The fork bender

    When Brion Kerlin sees an old silver spoon or fork, he sees raw material and endless possibilities.  
    “Just call me the Happy Fork Bender,” Kerlin said from his Urbana home and workshop.
    Kerlin makes jewelry and other pieces of art for his business called Spoonforkcreations. He can be seen every Saturday morning, from May to November at the Urbana Farmer’s Market on The Square, where he sets up shop and sells his products. It makes him really happy when customers enjoy his work.
    “It’s almost as good as money,” he said.

Artistry and artifice in new tiles

Tile has a rich and varied history in decor, from Roman floor mosaics to majolica to Delft ceramics to Mexican terracotta.
These styles and more continue to inspire artistry. Many of the newest collections of ceramic and porcelain tile were on display last fall at the five-day Cersaie international exhibition in Bologna, Italy.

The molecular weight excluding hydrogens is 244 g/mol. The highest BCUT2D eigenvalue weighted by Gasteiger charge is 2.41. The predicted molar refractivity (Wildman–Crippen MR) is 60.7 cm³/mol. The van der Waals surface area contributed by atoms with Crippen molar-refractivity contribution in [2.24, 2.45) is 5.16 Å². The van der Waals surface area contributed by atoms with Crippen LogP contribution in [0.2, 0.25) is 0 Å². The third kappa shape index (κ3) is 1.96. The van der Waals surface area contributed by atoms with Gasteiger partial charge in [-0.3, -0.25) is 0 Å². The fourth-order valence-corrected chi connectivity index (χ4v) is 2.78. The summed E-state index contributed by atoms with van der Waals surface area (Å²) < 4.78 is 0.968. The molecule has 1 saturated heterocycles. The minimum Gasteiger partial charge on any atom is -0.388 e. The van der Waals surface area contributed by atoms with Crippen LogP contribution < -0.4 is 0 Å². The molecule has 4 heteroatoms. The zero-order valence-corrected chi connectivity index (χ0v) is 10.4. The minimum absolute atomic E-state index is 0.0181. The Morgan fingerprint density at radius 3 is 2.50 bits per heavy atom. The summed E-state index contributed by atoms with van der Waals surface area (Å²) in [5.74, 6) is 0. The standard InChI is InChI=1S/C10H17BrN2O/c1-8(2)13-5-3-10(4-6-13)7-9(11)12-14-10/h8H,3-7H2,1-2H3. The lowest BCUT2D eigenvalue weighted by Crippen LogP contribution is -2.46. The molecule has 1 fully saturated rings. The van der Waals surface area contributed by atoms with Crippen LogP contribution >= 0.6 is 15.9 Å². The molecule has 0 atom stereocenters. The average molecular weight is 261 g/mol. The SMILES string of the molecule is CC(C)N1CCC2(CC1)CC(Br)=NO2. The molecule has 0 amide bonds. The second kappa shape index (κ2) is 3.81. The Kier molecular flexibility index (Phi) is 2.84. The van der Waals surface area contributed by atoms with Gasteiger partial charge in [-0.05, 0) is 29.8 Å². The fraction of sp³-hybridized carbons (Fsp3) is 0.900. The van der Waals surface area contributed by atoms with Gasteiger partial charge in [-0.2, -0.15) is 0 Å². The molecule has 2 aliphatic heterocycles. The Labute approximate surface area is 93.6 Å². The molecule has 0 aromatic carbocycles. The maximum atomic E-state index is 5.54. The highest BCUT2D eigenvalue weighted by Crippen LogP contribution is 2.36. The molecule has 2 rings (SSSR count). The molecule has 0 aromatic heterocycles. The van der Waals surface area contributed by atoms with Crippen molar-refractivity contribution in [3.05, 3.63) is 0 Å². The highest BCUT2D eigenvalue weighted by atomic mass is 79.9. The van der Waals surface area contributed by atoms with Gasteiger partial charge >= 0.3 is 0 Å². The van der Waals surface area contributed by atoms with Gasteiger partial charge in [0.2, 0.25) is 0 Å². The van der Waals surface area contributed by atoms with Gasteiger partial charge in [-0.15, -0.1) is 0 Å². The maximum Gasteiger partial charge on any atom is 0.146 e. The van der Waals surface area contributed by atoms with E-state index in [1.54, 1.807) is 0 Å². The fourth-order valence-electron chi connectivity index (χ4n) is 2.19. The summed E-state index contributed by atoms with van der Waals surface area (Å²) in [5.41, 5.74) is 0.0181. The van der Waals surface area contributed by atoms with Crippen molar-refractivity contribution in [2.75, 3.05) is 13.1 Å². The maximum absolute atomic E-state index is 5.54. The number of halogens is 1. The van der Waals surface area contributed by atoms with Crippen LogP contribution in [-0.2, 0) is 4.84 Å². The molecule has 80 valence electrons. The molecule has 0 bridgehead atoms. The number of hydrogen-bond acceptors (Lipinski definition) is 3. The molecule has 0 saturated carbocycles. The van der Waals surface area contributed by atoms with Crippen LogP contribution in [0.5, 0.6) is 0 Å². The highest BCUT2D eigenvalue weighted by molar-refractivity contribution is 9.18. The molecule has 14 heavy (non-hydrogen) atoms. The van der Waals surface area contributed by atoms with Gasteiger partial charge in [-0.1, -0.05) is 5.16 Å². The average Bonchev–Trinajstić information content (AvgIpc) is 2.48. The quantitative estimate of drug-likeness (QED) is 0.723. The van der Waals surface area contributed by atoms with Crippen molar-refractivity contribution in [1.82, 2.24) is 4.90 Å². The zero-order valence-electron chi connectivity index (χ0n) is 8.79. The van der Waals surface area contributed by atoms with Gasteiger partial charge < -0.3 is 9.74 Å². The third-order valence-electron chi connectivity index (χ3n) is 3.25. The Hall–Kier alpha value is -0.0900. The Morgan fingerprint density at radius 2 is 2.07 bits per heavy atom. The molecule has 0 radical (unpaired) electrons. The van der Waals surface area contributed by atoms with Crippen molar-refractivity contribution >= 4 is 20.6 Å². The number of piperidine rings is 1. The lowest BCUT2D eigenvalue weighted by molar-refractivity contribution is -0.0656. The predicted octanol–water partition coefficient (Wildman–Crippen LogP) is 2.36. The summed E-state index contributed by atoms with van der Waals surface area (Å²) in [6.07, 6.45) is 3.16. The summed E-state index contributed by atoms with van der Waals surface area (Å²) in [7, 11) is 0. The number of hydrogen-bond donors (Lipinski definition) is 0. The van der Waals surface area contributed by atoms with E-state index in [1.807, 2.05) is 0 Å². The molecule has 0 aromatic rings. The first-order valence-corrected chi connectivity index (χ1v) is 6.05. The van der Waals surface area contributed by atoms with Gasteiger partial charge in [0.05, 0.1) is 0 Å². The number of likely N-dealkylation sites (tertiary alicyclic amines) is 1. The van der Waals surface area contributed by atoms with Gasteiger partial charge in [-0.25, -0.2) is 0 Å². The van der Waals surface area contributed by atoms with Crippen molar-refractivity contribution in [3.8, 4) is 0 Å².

The art of the lure

A fire warms the room on the lower level of Kevin McGill’s  house, the place he calls his man cave/art studio. The fire heats a bowl of peanuts sitting on top of the stove. A pipe sits on a nearby table as McGill works, winding thread around and around and around a metal spring held in a vise.

Brightly colored deer hair is attached to the spring. And after he applies a layer of glue, McGill adds tinsel — similar to what you might put on your Christmas tree — and some small orange feathers.

Turquoise on Display

Jody Littleton of Champaign has found a way to remember her late grandmother every day as well as display a collection of jewelry she received from her grandmother.

Littleton’s grandmother, Josephine Tewel, collected turquoise and silver jewelry. She wore much of it, but toward the end of her life she passed on the collection to Littleton.

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